Year of the Dead, free from a Net.

Without a Net was the first ever Dead album I bought new. I bought it in a gas station somewhere just north of San Francisco on I.5 in August 1991. Most albums I have bought I can’t place the time and place of buying that well. This one is different as I was on my honeymoon and we were about to enter San Francisco in a beat up Jeep and it seemed like we needed a soundtrack other than classic rock radio as we crossed the Golden Gate Bridge.

I was desperately trying to find a Moby Grape album with 8:05 on so I could time our arrival as a Skip Spence homage, such are the thoughts of the musically obsessed.

In the end the only appropriate album in the revolving rack was Without A Net, it then became the only album we had for the whole journey, it was played as we approached Universal Studios, whichever Disney franchise we went to and as we got caught on high ground during a flash flood in Joshua Tree, and yes we found Gram Parsons last resting place.

Grateful_Dead_-_Without_a_Net-2It was  played as we drove through the redwoods, and then up Highway 101 on the pacific coast and  as we arrived back in Portland Oregon before flying back to Liverpool at the end of August.

It’s a fine later Dead live album with the at times annoying squelchy synths of Midland and the treated Garcia guitar that has little of the feel or tone of the seventies. It has some lovely controlled jams, some essential songs, Cassidy is brilliant on it as is the ubiquitous China Cat Sunflower/I Know You Rider section it also has Branford Marsalis blowing for all his might on Eyes of the World.

It introduced me to the work of Traffic outside of Hole In My Shoe as it contains a great cover of Dear Mr Fantasy which led me to root around in the Traffic discography.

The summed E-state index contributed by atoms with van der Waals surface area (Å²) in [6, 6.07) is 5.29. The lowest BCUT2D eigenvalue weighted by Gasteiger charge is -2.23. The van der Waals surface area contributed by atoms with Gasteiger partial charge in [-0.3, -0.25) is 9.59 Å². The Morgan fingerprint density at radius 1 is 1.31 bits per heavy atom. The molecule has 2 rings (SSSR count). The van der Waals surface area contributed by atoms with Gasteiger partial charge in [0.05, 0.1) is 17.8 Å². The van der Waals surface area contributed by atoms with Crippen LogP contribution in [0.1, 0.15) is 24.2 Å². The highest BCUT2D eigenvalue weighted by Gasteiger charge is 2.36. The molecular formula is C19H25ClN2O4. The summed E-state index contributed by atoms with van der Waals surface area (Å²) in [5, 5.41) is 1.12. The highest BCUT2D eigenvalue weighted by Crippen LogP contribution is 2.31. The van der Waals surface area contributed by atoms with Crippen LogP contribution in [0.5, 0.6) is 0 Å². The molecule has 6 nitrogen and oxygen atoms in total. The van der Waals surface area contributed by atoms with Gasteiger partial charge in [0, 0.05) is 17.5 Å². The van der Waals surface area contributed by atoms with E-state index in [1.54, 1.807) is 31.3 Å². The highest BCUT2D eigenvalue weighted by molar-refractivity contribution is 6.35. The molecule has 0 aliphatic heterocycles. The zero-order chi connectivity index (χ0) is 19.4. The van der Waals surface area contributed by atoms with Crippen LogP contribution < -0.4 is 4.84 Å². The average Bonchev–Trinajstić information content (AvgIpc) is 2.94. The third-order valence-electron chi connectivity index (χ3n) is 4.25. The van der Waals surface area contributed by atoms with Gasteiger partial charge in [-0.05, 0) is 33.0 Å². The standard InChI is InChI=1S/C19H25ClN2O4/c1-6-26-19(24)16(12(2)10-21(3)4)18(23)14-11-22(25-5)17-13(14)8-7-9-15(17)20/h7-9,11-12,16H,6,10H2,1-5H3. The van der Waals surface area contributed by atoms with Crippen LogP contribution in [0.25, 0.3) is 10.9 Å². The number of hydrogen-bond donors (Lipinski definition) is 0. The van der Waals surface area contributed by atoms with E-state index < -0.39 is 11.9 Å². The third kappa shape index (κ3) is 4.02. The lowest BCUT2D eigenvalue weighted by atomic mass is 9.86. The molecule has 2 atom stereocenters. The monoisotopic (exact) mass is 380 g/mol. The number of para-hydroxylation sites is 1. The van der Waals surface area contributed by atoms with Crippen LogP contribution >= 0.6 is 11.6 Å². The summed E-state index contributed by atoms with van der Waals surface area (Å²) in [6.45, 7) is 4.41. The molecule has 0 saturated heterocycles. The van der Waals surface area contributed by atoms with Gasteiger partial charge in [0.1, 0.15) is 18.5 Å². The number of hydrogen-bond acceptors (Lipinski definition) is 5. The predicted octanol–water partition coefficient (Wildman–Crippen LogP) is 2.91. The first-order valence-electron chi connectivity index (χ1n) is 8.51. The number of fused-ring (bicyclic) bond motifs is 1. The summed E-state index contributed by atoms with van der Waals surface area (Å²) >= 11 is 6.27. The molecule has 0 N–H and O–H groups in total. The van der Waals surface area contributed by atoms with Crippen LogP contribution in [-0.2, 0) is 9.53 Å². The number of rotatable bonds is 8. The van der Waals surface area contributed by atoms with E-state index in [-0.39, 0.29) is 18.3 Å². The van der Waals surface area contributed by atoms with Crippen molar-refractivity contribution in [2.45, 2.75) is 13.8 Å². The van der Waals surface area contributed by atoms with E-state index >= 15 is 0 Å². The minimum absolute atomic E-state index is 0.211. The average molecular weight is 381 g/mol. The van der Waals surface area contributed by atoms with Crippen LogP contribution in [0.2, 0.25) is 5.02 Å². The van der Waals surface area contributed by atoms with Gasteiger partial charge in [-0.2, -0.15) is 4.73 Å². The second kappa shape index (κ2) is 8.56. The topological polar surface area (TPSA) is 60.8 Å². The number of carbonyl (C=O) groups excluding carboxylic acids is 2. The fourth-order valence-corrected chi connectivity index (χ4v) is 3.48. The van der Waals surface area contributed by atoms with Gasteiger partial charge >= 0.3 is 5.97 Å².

The joy of the album for me is obviously the memories that it brings. It was also fun this last two weeks to steep myself in an inordinate amount of nostalgia as I struggled my way from one crises to the next. Over the last few days I have listened to this album three or four times, it is far from my favorite Dead album but as with all nostalgic albums it takes you to a place that is special and comforting and sometimes that is all you need, the other album I have taken solace in is the Pink Fairies, What a Bunch of Sweeties but that is a whole other tale.

3 thoughts on “Year of the Dead, free from a Net.

  1. A lovely little browse through your mental music shop … thanks for the personal perspectives. Interesting comments about keyboards and guitar sounds, us oldies brought up on Hammond organs and guitars that didn’t sound like synths are very particular about such things, aren’t we?

  2. Tangled Up In Music (by Ovidiu Boar)

    Nice that you have that connection with the album – I know what’s it’s like, and that type of memory transcends any flaws the album might have.

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